· At least 5,100 U.S. children are currently living in foster care and unable to reunite with their detained or deported parents. (
· Mothers in detention facilities are often denied the right to make arrangements for their children or attend family court hearings. Many have their parental rights taken away en-tirely. (
· The U.S. House of Representatives recently moved to strip long-standing protections for immigrant women from the Violence Against Women Act. (
· Immigrant women resist reporting domestic violence to the police for fear that they themselves will be deported. Nearly half of Latina women in one study reported that abuse had increased since they’d arrived. (
· Pregnant women in detention (and those who have been arrested but not charged) are routinely sexually assaulted by guards and forced to give birth in shackles, or with ICE agents at their bedsides. (
· A series of legal initiatives, including the Aderholt Amendment and PRENDA, have sought, with some success, to limit the reproductive rights of immigrant women. (
· Female migrant workers face high rates of sexual assault and abuse. (
· Immigrant women work for substandard wages 14% lower than those of female U.S. citi-zens and 13% lower than those of immigrant men. (
· In 2010, immigrant women comprised 40 percent of all immigrant business owners and 20 percent of women business owners in general. These women are more likely to own their own business than American-born women. (
· For real immigrant women’s stories illustrating the above, visit:

ACLU of Arizona, ACLU of Georgia, African Services Committee, Association for Women’s Rights in Development (AWID), Define American, Ella Baker Center for Human Rights, fBomb, iHollaback, Immigration Equality, MomsRising, Mujeres Unidas y Activas, National Asian Pacific American Women’s Forum, National Domestic Workers Alliance, National Immigrant Justice Center, National Latina Institute for Reproductive Health, New York Immigration Coalition, New York State Youth Leadership Council, One America, Planned Parenthood of New York City, Rebecca Project for Human Rights, Reform Immigration for America, Sauti Yetu, U.S. Human Rights Network, Unite Women, Voto Latino, Women's Refugee Commission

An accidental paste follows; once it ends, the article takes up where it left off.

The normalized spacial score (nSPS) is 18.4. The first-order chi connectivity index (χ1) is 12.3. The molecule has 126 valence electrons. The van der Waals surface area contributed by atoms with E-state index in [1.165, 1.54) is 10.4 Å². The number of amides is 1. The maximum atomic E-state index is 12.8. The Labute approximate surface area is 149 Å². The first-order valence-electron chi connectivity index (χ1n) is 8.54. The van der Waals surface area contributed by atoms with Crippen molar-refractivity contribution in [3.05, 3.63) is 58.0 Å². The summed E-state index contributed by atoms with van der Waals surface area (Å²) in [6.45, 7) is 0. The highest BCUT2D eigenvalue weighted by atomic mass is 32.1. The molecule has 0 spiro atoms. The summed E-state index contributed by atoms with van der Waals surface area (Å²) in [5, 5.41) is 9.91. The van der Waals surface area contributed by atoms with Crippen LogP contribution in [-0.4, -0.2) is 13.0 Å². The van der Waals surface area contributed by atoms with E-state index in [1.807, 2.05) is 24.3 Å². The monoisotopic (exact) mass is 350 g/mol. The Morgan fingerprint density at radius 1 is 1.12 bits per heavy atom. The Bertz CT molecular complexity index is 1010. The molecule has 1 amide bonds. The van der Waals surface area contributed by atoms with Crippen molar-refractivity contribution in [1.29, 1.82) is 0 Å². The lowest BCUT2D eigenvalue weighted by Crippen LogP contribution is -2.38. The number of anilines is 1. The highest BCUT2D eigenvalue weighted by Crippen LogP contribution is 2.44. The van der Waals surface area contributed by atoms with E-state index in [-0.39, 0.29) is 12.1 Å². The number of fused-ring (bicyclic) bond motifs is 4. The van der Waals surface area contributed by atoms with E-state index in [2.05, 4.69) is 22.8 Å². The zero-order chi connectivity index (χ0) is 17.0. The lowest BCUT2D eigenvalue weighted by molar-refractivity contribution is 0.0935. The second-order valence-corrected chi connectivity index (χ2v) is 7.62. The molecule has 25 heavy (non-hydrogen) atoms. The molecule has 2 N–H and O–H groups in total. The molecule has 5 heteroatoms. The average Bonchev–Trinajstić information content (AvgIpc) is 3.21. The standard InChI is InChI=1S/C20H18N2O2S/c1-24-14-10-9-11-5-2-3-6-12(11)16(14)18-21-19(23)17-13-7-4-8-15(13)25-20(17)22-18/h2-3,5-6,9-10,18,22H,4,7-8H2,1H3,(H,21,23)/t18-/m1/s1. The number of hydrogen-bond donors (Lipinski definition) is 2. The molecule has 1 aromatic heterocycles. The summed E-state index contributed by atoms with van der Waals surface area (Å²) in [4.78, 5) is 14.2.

Breakthrough ( is a globally recognized leader in the inventive, innovative promotion of human rights and social change. Working out of centers in the U.S. and India, we create cutting-edge pop culture, including groundbreaking online games and music videos, de-signed to bring human rights issues and values into the mainstream. These multimedia cam-paigns — along with our in-depth trainings of young people, government officials, and community groups — have ignited new generations of leaders to act for local and global human rights. For more than a decade, we have addressed crucial issues including violence against women, immigrant rights, HIV/AIDS, and racial justice. 

Breakthrough’s work for immigrant rights includes the video games ICED (, America 2049 (, and Homeland Guantanamos (, through which 25 million people worldwide have seen the importance of bringing both common sense and human dignity into the immigration debate. Our most internationally lauded program, Bell Bajao (“Ring the Bell”) — recipient of a distinguished Cannes Silver Lion and numerous other awards — has called on millions of men and boys in India and beyond to stand up against domestic violence. Our current initiatives, including emerging programs addressing early marriage and sex-selective elimination, seek to build a culture in which women’s human rights — and thus families and societies — thrive. 


Lynn Harris I Communications Director
4 West 37th Street | 4th Floor | New York, NY 10018 | USA 
t +1.212.868.6500 ext 309 | c +1.917.215.1339
Skype lynncorinne / 917-675-4884 | Twitter @breakthrough |

#ImHere for immigrant women. Are you? ( 


  • #ImHere photo logo